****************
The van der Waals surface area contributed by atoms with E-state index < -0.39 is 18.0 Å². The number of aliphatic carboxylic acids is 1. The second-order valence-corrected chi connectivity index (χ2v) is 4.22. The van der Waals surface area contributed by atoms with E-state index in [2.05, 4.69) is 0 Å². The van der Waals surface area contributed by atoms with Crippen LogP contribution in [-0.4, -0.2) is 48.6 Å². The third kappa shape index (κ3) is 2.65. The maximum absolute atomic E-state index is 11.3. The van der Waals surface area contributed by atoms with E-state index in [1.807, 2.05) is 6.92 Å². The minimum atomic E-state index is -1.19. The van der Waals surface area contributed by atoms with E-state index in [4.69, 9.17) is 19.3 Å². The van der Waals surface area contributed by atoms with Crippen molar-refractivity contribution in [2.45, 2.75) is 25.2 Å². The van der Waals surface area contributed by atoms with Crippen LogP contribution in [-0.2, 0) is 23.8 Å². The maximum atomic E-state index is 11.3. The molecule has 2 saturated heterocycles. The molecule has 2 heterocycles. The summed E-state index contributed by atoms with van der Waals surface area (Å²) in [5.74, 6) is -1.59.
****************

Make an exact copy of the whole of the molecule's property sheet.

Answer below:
The van der Waals surface area contributed by atoms with E-state index < -0.39 is 18.0 Å². The number of aliphatic carboxylic acids is 1. The second-order valence-corrected chi connectivity index (χ2v) is 4.22. The van der Waals surface area contributed by atoms with E-state index in [2.05, 4.69) is 0 Å². The van der Waals surface area contributed by atoms with Crippen LogP contribution in [-0.4, -0.2) is 48.6 Å². The third kappa shape index (κ3) is 2.65. The maximum absolute atomic E-state index is 11.3. The van der Waals surface area contributed by atoms with E-state index in [1.807, 2.05) is 6.92 Å². The minimum atomic E-state index is -1.19. The van der Waals surface area contributed by atoms with E-state index in [4.69, 9.17) is 19.3 Å². The van der Waals surface area contributed by atoms with Crippen molar-refractivity contribution in [2.45, 2.75) is 25.2 Å². The van der Waals surface area contributed by atoms with Crippen LogP contribution in [-0.2, 0) is 23.8 Å². The maximum atomic E-state index is 11.3. The molecule has 2 saturated heterocycles. The molecule has 2 heterocycles. The summed E-state index contributed by atoms with van der Waals surface area (Å²) in [5.74, 6) is -1.59.